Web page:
A forum was held in Kearny Mesa Thursday to discuss a recent report card identifying just four local communities out of 18 that are considered to have sufficient housing.
Studies suggest up to 40 percent of the cost of new construction comes from regulation expenses. Last year, construction in the San Diego area picked up and, as a result, more housing was developed. However, experts say we need to have several more years like 2016 in order to keep up with demand.
Right now, the San Diego region has only half the housing needed for the area’s expected growth.
San Diego Mayor Kevin Faulconer said he’s doing his part to try and remedy the housing crisis, including talking to mayors from surrounding cities.
“Part of the problem has been it’s taken too long to get through the bureaucracy,” Faulconer said. “We want to streamline the process.”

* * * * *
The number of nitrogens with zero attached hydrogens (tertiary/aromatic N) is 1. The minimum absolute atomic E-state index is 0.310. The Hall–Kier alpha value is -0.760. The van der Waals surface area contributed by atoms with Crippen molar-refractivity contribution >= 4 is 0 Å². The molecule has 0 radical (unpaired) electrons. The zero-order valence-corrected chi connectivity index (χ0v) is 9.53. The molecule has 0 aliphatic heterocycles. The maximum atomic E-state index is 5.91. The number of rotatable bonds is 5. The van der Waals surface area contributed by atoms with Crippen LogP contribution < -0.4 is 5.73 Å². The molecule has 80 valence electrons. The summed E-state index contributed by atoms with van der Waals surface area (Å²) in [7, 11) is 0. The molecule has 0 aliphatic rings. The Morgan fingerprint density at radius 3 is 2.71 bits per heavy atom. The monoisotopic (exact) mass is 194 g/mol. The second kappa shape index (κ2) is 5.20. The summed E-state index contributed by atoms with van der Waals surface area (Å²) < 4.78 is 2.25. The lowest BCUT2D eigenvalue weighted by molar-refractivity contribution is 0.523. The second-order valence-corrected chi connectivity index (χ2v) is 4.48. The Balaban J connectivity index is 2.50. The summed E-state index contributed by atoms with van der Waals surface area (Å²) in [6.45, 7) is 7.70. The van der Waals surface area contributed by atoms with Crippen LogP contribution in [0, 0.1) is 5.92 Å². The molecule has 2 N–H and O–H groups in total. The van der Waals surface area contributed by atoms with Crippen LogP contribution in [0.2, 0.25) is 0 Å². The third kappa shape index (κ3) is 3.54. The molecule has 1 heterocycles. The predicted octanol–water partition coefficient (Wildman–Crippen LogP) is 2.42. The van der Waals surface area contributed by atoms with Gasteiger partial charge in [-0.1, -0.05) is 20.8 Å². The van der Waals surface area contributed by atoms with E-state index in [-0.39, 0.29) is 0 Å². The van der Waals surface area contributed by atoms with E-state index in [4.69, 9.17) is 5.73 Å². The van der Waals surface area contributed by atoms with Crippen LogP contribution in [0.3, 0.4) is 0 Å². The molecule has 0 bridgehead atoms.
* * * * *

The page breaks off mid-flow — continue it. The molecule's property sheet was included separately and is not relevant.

The mayor said if there are clear rules, the city will get affordable housing completed in a defined amount of time.
The average single-family home in San Diego is selling for more than $600,000.
The inability to afford housing costs is driving younger generations and senior citizens out of the region to neighboring states. It’s a trend that could have a domino effect on the region.
Millennials represent an important segment of our workforce, Sean Karafin, VP of Policy and Economic Research with the San Diego Chamber of Commerce said.
According to the new report from the San Diego Regional Chamber of Commerce and Greater San Diego Association of REALTORS, the four cities in San Diego County building enough units to meet affordable housing needs are Coronado, Lemon Grove, San Marcos, and Vista.